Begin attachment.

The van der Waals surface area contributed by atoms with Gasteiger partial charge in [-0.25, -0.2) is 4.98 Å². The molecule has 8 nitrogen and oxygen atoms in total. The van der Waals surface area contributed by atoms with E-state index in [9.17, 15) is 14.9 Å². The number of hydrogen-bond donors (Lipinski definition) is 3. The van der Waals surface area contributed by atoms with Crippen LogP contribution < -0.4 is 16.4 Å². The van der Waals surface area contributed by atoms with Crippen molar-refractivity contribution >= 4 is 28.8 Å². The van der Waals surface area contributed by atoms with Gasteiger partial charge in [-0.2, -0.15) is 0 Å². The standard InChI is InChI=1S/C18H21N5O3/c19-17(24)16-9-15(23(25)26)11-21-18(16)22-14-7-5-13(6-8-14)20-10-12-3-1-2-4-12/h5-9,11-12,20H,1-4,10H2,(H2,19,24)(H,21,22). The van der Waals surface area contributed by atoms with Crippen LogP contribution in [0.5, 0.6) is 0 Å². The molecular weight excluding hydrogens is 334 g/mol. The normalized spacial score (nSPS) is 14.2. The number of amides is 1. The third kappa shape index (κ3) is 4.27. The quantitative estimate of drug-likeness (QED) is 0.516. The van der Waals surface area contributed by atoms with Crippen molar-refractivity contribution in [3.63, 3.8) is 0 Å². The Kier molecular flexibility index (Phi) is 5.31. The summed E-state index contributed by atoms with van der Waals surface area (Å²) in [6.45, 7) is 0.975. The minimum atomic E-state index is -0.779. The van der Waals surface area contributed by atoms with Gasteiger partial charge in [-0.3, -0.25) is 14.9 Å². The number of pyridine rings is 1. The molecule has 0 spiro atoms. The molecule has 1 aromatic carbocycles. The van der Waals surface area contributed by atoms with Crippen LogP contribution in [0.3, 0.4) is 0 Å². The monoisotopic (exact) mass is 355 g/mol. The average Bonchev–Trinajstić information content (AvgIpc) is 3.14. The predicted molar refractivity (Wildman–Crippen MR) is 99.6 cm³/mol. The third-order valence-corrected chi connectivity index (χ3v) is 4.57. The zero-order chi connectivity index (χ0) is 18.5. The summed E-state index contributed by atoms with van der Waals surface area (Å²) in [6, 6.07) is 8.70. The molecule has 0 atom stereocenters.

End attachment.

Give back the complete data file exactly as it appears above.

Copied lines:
The van der Waals surface area contributed by atoms with Gasteiger partial charge in [-0.25, -0.2) is 4.98 Å². The molecule has 8 nitrogen and oxygen atoms in total. The van der Waals surface area contributed by atoms with E-state index in [9.17, 15) is 14.9 Å². The number of hydrogen-bond donors (Lipinski definition) is 3. The van der Waals surface area contributed by atoms with Crippen LogP contribution < -0.4 is 16.4 Å². The van der Waals surface area contributed by atoms with Crippen molar-refractivity contribution >= 4 is 28.8 Å². The van der Waals surface area contributed by atoms with Gasteiger partial charge in [-0.2, -0.15) is 0 Å². The standard InChI is InChI=1S/C18H21N5O3/c19-17(24)16-9-15(23(25)26)11-21-18(16)22-14-7-5-13(6-8-14)20-10-12-3-1-2-4-12/h5-9,11-12,20H,1-4,10H2,(H2,19,24)(H,21,22). The van der Waals surface area contributed by atoms with Crippen LogP contribution in [0.5, 0.6) is 0 Å². The molecular weight excluding hydrogens is 334 g/mol. The normalized spacial score (nSPS) is 14.2. The number of amides is 1. The third kappa shape index (κ3) is 4.27. The quantitative estimate of drug-likeness (QED) is 0.516. The van der Waals surface area contributed by atoms with Crippen molar-refractivity contribution in [3.63, 3.8) is 0 Å². The Kier molecular flexibility index (Phi) is 5.31. The summed E-state index contributed by atoms with van der Waals surface area (Å²) in [6.45, 7) is 0.975. The minimum atomic E-state index is -0.779. The van der Waals surface area contributed by atoms with Gasteiger partial charge in [-0.3, -0.25) is 14.9 Å². The number of pyridine rings is 1. The molecule has 0 spiro atoms. The molecule has 1 aromatic carbocycles. The van der Waals surface area contributed by atoms with Crippen LogP contribution in [0.3, 0.4) is 0 Å². The monoisotopic (exact) mass is 355 g/mol. The average Bonchev–Trinajstić information content (AvgIpc) is 3.14. The predicted molar refractivity (Wildman–Crippen MR) is 99.6 cm³/mol. The third-order valence-corrected chi connectivity index (χ3v) is 4.57. The zero-order chi connectivity index (χ0) is 18.5. The summed E-state index contributed by atoms with van der Waals surface area (Å²) in [6, 6.07) is 8.70. The molecule has 0 atom stereocenters.